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-   -   PCB Trace Width Current rating?? (http://www.diyaudio.com/forums/everything-else/45723-pcb-trace-width-current-rating.html)

Zero Cool 14th November 2004 09:26 PM

PCB Trace Width Current rating??
 
Is there a standard that determins trace width based on current?

IE, if i have a 2 oz copper board, how do i determin how wide the traces need to be at minimum for a given current rating???


Zero

Tim__x 14th November 2004 09:34 PM

http://www.ultracad.com/ipcchart.htm

Pjotr 14th November 2004 09:40 PM

Indeed Tim,

Also

http://www.ultracad.com/pcbtemp.pdf

and the free calculator:

http://www.ultracad.com/pcbtemp.zip

;)

Zero Cool 14th November 2004 09:47 PM

Thank you!!!


Zero

resolution 15th November 2004 07:55 AM

Try this :)

http://www.geocities.com/suppanz/TraceWidth.xls

gmphadte 16th November 2004 06:16 AM

good reading material at
www.elfa.se
The file is fakta.pdf

peranders 16th November 2004 07:31 AM

Re: PCB Trace Width Current rating??
 
Quote:

Originally posted by Zero Cool
Is there a standard that determins trace width based on current?

IE, if i have a 2 oz copper board, how do i determin how wide the traces need to be at minimum for a given current rating???


Zero

If you have a specific problem, let's hear it and I will tell you if it's alright or not.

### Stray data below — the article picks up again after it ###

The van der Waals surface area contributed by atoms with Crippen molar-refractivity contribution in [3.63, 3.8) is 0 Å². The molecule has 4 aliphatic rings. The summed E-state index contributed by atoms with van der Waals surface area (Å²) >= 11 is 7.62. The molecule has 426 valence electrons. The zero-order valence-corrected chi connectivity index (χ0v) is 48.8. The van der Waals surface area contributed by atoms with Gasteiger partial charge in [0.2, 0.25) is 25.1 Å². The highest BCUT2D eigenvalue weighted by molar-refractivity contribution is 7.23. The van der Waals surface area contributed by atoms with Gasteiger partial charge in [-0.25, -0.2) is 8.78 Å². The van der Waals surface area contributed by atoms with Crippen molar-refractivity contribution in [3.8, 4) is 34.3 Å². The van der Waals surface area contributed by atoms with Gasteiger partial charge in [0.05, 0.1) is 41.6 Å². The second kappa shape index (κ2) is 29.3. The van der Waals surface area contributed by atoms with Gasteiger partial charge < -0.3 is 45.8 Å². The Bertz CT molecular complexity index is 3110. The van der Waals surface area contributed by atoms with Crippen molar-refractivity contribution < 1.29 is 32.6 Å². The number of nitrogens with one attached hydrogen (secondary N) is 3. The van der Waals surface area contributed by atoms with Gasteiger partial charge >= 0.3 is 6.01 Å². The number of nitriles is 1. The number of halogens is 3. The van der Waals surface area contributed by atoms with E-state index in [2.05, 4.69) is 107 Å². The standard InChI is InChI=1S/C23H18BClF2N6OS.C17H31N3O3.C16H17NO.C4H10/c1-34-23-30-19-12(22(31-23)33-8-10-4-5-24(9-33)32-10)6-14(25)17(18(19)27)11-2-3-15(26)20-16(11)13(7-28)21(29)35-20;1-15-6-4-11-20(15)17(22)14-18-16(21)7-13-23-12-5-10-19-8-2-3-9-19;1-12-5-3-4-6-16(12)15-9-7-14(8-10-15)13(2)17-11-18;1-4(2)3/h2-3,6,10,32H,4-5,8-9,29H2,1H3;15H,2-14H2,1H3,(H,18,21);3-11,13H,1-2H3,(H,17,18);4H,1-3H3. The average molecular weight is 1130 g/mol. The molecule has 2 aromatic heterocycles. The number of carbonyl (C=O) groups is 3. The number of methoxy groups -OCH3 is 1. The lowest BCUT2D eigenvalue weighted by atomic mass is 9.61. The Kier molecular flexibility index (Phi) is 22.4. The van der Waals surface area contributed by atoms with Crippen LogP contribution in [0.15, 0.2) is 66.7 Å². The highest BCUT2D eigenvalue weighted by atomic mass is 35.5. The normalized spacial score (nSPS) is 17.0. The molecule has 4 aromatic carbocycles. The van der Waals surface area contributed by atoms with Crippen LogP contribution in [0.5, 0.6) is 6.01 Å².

Zero Cool 21st November 2004 08:36 PM

Thanks for the info.

I was trying to determin how wide i needed to make traces for a Power Supply PCB.

If the supply is rated for 70-100Vdc at at least 10 amps, how wide do i need to make the traces with a 2 oz copper PCB???

If i understand the info correctly, a 420mil wide traces will work and have a 10 deg C temp rise.

But, what is allowable for temp rise? what is a standard temp rise number?

Thanks resolution for the XLS chart. that works well.


Zero

Mike Gergen 21st November 2004 08:47 PM

Zero Cool
If you are interested send me an email. I have a copy of the PCB engineering handbook that will give you more info then you could possibly use. (NOT)

We're both in the TC's, I can get it to you.
Mike

peranders 21st November 2004 08:48 PM

150 mils 1 oz. copper, 20A => the copper gets warm.

100 mils, 2 oz. 10 A is really OK but if you can make it wider do so. You must also consider the short circuit current and how big you fuses are. Can the pcb handle a short circuit?

My recomendation is 150 mils at least but 200-300 mils better if you can.

Max temp is 130-150 deg but the pcb will eventually get brown/black. Strive for max 60-80 degrees C.


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